Triggers

This document will describe how to add triggers to maps, how to program triggers, and what the possibilities of triggers are.

We will try to give a lot of examples, that should be easy to copy-paste and modify where needed. But this isn't meant as an introductory course to JavaScript. For a JavaScript reference, it's best to look at the Mozilla Development Network (MDN). For creating and editing JavaScript files, it's best to use a decent text editor. Syntax highlighting is a must, so Notepad++ on Windows should be sufficient.

Examples

A good way to learn how triggers work is to check some examples of existing trigger missions in addition the information provided in this article.

Mission name Description Files
Treasure Islands Simple multiplayer trigger mission to collect treasures on a group of islands before your opponent does. Treasure Islands.pmp
Treasure Islands.xml
treasure_islands.js

Modifying your map

For now, Atlas isn't very prepared for triggers. So we have no GUI to edit triggers (obviously), but also no GUI to add trigger scripts to your map. This means you need to edit your map data. For scenarios and skirmish maps, this map data is a JSON part in the map.xml file (see example). For random maps it's in the map.json file directly (see example).

In this JSON part of the data, you define an array of loaded trigger scripts. You can define multiple more general helper scripts, and your custom script(s).

{
  "CircularMap": true,
  "Description": "The first steps of playing 0 A.D.",
  "...": "...",
  "TriggerScripts": [
    "scripts/TriggerHelper.js",
    "skirmishes/basic_tutorial.js"
  ]
}

The root of these paths is in modName/maps/, and it's custom to put general scripts in the scripts directory, and map-specific scripts next to the existing map files.

Of course, you need to make sure these files exist by creating them with your favourite text editor. You can write a small warning in the script, so you know your script is executed

warn("My first trigger script");

This should show a yellow warning in the top left of your screen when the map loading is finished.

Tip: See Logging for more logging options, and use uneval(data) to transform any JS data into human-readable text.

Writing the trigger scripts

A trigger script typically consists of actions which are fired when certain events happen, and it keeps a bit of data to know the state of the game. These three parts are explained below.

Action functions

Actions are regular JavaScript functions, registered under the Trigger prototype. These functions can call each other, or be called from a trigger. When actions are called from a trigger, they always receive a data object with more information about the event that just happened. How the data looks depends on the actual event (see the table at the bottom).

Trigger.prototype.MyAction = function(data)
{
    // The action was called on a certain event
    // Do Something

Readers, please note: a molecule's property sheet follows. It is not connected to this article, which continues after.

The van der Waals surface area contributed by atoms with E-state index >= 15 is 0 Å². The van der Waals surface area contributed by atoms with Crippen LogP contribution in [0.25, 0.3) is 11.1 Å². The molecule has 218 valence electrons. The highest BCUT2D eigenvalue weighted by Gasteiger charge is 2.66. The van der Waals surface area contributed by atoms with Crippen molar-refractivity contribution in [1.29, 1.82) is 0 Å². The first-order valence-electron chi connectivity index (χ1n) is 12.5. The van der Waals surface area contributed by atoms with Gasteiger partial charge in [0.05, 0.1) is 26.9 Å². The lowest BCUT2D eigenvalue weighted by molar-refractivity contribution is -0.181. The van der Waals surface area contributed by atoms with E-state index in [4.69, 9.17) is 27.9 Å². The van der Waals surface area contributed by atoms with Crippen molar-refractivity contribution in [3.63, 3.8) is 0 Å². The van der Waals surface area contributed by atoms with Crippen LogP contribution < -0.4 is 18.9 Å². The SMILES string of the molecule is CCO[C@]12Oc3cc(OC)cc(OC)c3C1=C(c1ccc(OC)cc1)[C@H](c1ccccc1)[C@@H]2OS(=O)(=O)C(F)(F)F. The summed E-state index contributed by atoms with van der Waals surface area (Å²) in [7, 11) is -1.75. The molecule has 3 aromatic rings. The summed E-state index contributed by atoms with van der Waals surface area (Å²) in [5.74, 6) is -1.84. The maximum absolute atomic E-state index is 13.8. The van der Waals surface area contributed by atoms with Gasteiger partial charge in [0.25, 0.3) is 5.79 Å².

};

Calling one function from another is possible with the following type of calls:

Trigger.prototype.MyAction = function(data)
{
    // Ask a different function to calculate something, or execute some sub-action
    var entities = this.GetRelevantEntities(data.player);
    // Do something with those entities
};

Trigger.prototype.GetRelevantEntities = function(player)
{
    // calculate something
    return relevantEntities;
};

The this keyword refers to the Trigger object anything defined under the prototype + additional data, which makes it easy to use.

Registering triggers

When you have your actions made, you need to bind them to a certain event. This is done via the predefined RegisterTrigger? function. Triggers can be enabled in any method, but you usually need to enable some at the start of the game. You can use the following schema:

{
    // Get the cmpTrigger object
    let cmpTrigger = Engine.QueryInterface(SYSTEM_ENTITY, IID_Trigger);

    // Register the trigger directly
    cmpTrigger.RegisterTrigger("OnPlayerCommand", "MyAction", { "enabled": true });
}

The first parameter of the trigger is the event on which it will be executed (see the table at the bottom for supported events). In the example, the trigger will be executed for every player command (move, gather, attack, donate, ...). The second parameter is the name of the action, which has to be defined under the Trigger prototype. And the third part is a data object. For most triggers, this data will be just enabled = true or false. But for more complicated triggers (range triggers, time triggers, ...) this data can contain other elements, such as the the distance of the range trigger, or the interval of the timer. Again, see the table below.

The combination of event and action name must be unique. This combination can be used to enable and disable triggers. Registering a trigger twice isn't possible, and you will be warned when you do that.

When you have your first triggers registered, they can fire actions, but actions can again register new triggers. As this time, it happens within the Trigger prototype, you have to access cmpTrigger with this.

Trigger.prototype.MyTriggerRegisteringAction = function(data)
{
    var myData = {"enabled": true};
    this.RegisterTrigger("OnPlayerCommand", "MySecondAction", myData);
};

Enabling and disabling triggers in action functions happens as shown:

Trigger.prototype.MySecondAction = function(data)
{